The boatman refused to put his boat near enough to the rock to enable Haxton to throw a line, fearing that the trough of a wave might drop the boat upon a sunken rock and smash a hole in her. Haxton, a powerful swimmer, undressed and carried a line to the chilled fisherman, who was pulled into the tug, bundled into blankets and taken to the Examiner office. There he was given hot coffee while an artist sketched him, along with Hero Haxton, for an exclusive story in the morning paper that did not fail to criticize the Coast Guard at the same time that it lauded the Examiner’s dash and enterprise.
Born in 1860 in East Orange NJ, Henry Haxton was a slightly unsettling person, a tall, lean, unpredictable, edgy, stuttering man with a broad nose and a triangular goatee. He had run away to sea before turning 20 and arrived in Chicago by way of Europe, Australia, and New Zealand, and then New York, where he had been serving Hearst as an editor at the New York Journal, a brash and sensationalist paper. Haxton was assigned to work with Stephen Crane, fresh after achieving great success with The Red Badge of Courage on a gritty series “The Tenderloin as It Really Is,” which became a seminal chapter in Crane lore.
Haxton moved easily among Bohemian sets in the 1880s and 1890s and became a member of a cohort of celebrity writers and artists that included Ambrose Bierce, Aimée’s dear friend Frank Unger, “Petrie” Bigelow and Lloyd Osbourne, literary god Robert Louis Stevenson’s stepson. In 1888, before setting sail for the South Pacific, Haxton was introduced to Stevenson by Osborne. The night of June 27th, 1888, Haxton joined the others at a hilarious farewell party on board the Casco, the luxury schooner Stevenson hired to take him to Samoa. His interview of the Treasure Island author was printed in the Examiner the next day. A twenty-three-year old Aimée Crocker was, incidentally, on board the S.S. Australia that same month on her first trip to the South Seas.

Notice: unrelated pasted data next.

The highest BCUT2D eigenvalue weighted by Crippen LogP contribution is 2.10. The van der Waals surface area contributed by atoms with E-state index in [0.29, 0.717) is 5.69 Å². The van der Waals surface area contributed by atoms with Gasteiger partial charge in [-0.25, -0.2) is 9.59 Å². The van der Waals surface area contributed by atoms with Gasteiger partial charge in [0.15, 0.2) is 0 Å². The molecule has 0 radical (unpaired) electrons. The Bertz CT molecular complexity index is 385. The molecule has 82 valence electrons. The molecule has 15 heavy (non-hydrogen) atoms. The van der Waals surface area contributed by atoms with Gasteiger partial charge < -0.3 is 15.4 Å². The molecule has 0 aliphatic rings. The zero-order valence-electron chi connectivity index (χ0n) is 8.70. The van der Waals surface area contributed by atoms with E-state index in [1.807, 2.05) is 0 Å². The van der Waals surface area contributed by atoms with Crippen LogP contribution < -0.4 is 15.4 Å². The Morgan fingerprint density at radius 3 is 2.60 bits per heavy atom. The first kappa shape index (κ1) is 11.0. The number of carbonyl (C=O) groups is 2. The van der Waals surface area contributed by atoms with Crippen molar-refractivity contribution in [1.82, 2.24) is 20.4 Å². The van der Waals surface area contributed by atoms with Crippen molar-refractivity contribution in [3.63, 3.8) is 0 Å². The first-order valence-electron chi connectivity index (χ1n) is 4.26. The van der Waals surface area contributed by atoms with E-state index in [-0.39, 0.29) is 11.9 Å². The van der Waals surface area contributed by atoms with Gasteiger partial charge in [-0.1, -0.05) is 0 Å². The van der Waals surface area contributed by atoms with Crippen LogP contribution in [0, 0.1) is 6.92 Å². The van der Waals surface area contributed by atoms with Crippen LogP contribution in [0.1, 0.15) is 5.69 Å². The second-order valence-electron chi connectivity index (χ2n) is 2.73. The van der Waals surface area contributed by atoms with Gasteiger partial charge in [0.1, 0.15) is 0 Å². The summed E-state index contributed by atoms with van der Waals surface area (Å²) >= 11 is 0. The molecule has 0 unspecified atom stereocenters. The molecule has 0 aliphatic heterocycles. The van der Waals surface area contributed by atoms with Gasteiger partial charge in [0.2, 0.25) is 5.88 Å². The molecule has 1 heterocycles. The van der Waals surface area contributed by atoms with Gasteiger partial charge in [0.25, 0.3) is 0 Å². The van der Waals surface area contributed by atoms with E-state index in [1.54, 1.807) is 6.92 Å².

Haxton’s wide circle of artistic friends also included James McNeill Whistler. Haxton taunted Whistler for his constant socializing calling him “Fancy Jim,” while Whistler would mimic Haxton’s stutter outrageously… When Whistler decided to move to Paris in 1890, Haxton was there to enjoy the artist’s famous garden behind the big arched porch at 110 rue de Bac. In early 1894, Haxton’s book Hippolyte and Golden-Beak: Two Stories was published under the pseudonym George Bassett and was dedicated to Whistler, “…For us, who have only black and white upon our palettes, it remains to link our wagons to your star as best we can…”
At some point in the 1880s, Haxton married a passing British actress, Agnes Thomas, who was said to dote on him. By 1891 Haxton was married yet again, this time to Sara “Sallie” Thibault, a tall, thin, often sickly member of California’s “400”—the descendants of the state’s settler families whose social circle was the most exclusive in western America. He had met her through Ambrose Bierce. She was among the finest pianist in local society.
Sallie was part of a coterie of self-described “intellectual women” who gathered around artists and writers, including Helen Hunt Jackson, author of the hugely popular novel Ramona. Thibault and her friends called themselves “The Salon,” and dabbled in the spiritualism that was fashionable at the time, often meeting to discuss what The San Francisco Call said were “abstruse and occult topics.” She held ghost parties, “each depressed young person in turn narrated the most gruesome tale that recurred to his memory or that he could invent upon the spur of the moment…”
In October 1892 a son, Frederic Gerald Haxton, was born in Paris. Gerald would become the closest friend and sexual companion to literary heavyweight Somerset Maugham. Soon after Gerald was born, the Haxtons settled in London. But eventually, the Thibault money ran out, and with it, Henry R. Haxton. The erratic journalist was soon in pursuit of other strange goddesses…
Everything Explained that is Explainable
At the end of the century, Henry Haxton partnered with Horace Everett Hooper, who owned one of the largest publishing houses in the Midwest. They came across the Encyclopædia Britannica, published by Adam & Charles Black, whose Ninth Edition’s final volume was seen by many as the height of English intellectual achievement. It was distinguished by entries from Charles Darwin, Thomas Malthus, Sir Walter Scott, David Ricardo, William Hazlitt and John Locke. The Ninth had everything an encyclopedia needed. Except readers. They bought the publishing rights.